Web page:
The First World War commemorations: Across Europe and into the future

Interviewer: Sam Walter (Interviewer, Ideas Lab)
Guest: Dr Jonathan Boff
Recorded: 21/01/2014
Broadcast: 27/01/2014

Intro VO : Welcome to the Ideas Lab Predictor Podcast from the University of Birmingham. In each edition we hear from an expert in a different field, who gives us insider information on key trends, upcoming events, and what they think the near future holds.

Sam: So we’re here today with Dr Jonathan Boff who’s a Lecturer in the Department of History, here at the University of Birmingham. Hi, Jonathan.

Jonathan: Hi, good morning.  

Sam: So can you tell us a little bit about what you do here at the university?

Jonathan: Sure. We have a Centre for War Studies which is one of the largest groups in the country, specialising in the study of war and particularly of military history. We run a whole range of undergraduate and postgraduate programmes so all the way through from 18 year old undergraduates to advanced PhD students and obviously have our own research programme as well. My particular focus as an individual is on the First World War, which is one of the traditional strengths of the University of Birmingham. 

Sam: 2014, well it marks a hundred years since the outbreak of the First World War. How is it that we recall that hundred years ago in today’s society?

Jonathan: Well, as you know, it’s been quite a controversial issue over the last year or two already. The Government took a while to get its head around exactly what role it was going to play, if any. I think it has now decided that it needs to lead on this and not just follow and I think that’s, you know, potentially a good thing but of course that immediately makes it a political event and some of the interventions from people like Michael Gove over Christmas and New Year have sort of stirred up a little bit of a hornet’s nest about exactly what the right balance is between commemoration, celebration, commiseration and the sadder aspects of obviously what is a very controversial war. There are more – and just to make it more complicated still, not only do you have a range of opinions I think within Britain as to what the meaning of the First World War is and therefore how it should be commemorated, but within Europe never mind the United States for that matter, you have another set of sensitivities as well. So the Government has announced a programme of commemorations that it’s going to be involved in; many of them, or at least some of them, with our French and German friends, but I think over the course of the next four, five years, we’re going to see a whole range of different initiatives at every level from the local Boy Scouts group all the way up to major multinational Government-led institutions with the Queen or Prince Charles laying wreaths.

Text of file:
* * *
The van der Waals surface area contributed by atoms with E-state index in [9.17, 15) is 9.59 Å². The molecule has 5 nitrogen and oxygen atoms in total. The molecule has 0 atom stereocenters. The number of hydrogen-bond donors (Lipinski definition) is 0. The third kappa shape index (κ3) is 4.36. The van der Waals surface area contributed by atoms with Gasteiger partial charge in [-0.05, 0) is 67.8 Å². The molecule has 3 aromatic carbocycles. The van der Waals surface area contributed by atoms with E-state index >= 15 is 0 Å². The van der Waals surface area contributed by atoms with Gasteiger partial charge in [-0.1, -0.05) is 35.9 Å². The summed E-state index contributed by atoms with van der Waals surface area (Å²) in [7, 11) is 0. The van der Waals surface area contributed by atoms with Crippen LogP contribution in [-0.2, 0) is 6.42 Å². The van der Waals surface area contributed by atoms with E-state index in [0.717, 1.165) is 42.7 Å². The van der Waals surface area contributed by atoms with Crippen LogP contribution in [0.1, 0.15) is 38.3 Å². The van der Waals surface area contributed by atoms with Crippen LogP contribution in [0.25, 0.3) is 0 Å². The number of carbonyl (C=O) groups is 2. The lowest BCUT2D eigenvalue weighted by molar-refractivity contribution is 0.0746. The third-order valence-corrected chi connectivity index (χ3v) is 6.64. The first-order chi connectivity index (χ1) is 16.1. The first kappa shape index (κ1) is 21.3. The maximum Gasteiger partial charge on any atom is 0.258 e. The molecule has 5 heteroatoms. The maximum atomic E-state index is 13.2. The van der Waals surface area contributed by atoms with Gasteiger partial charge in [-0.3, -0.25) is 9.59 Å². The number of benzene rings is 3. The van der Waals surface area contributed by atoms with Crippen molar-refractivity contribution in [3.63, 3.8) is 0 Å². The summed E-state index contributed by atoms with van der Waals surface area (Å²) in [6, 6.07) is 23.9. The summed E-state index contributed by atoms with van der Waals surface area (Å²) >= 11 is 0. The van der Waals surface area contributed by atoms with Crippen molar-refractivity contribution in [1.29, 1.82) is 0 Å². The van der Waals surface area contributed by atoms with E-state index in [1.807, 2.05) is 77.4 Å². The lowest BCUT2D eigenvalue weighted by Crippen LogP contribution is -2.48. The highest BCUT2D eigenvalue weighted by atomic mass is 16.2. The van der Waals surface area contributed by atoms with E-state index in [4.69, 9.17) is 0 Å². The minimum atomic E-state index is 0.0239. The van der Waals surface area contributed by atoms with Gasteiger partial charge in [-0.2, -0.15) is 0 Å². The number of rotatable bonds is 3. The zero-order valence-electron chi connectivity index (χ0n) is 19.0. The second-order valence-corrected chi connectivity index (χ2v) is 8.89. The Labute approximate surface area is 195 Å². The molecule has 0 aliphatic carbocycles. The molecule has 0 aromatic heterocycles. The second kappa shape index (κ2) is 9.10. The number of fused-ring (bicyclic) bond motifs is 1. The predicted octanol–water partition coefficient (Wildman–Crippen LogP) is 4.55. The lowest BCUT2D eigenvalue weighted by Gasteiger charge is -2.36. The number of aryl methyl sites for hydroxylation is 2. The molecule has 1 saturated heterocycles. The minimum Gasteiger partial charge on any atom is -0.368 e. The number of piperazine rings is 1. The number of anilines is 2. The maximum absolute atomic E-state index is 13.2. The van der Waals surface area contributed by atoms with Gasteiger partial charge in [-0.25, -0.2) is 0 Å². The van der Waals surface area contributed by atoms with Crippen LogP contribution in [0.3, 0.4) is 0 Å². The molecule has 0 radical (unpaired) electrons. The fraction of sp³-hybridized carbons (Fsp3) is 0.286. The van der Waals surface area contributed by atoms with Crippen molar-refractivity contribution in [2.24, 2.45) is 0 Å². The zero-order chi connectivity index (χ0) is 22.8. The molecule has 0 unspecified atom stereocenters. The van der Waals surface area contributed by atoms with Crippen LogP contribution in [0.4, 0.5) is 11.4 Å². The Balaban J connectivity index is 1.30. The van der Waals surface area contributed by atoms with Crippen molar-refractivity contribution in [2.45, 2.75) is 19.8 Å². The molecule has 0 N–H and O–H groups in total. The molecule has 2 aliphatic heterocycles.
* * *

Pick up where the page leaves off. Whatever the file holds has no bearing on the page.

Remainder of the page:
Sam: And so how does the way that Great Britain commemorates the First World War differ from how Germany would commemorate the First World War?

Jonathan: That’s a very interesting question. So far it seems that the Germans aren’t very keen on commemorating it at all very much. Of course they have a more complicated war to process in terms of the historical memory if you like and a lot of effort on the part of historians and I suppose just the general popular perceptions as well has tended to concentrate much more closely on the Second World War, which is obviously problematic in a whole range of different ways. And consequently the level of historical interest in Germany for example is a fraction of what it is in this country.  Inevitably I think that’s a bit of a shame. There are certain continuities as well as some important differences between the way Germany got pulled into or pushed itself into both the first and the second world wars and those continuities and differences are interesting and of course, particularly when you think about the consequences of the First World War, it's very hard to disentangle the rise of Nazism and the cataclysm of the Second World War, from the consequences of the First World War and therefore the two to some extent do have to go together. However, so far as we can tell, so far where the British Government anyway, you know, has laid out these ten salient events that it wants to highlight, the German response to that has been a little bit more along the lines of ‘oh, it’s those British doing that Basil Fawlty thing again. Will they ever learn to move on?’ The German Government doesn’t seem to be as interested in it as the British are and I think probably that’s also true at a popular level as well. I don’t think you’re going to see the same kind of interest, for example, that you get in Britain for example in terms of things like restoring the First World War memorials that every village and town more or less up and down the country has, you know, there’s been a lot of work and time and volunteer effort put into making sure they’re in tip-top shape for the centenary. I’m sure there will be more done over the next few years. We don’t see the same kind of developments I don’t think in the German case. 

Sam: So as we move away from the First World War, past a hundred years now, how will our commemoration change as time goes on? Do you think it will always be as strong or there’s going to be a sense of distance from it?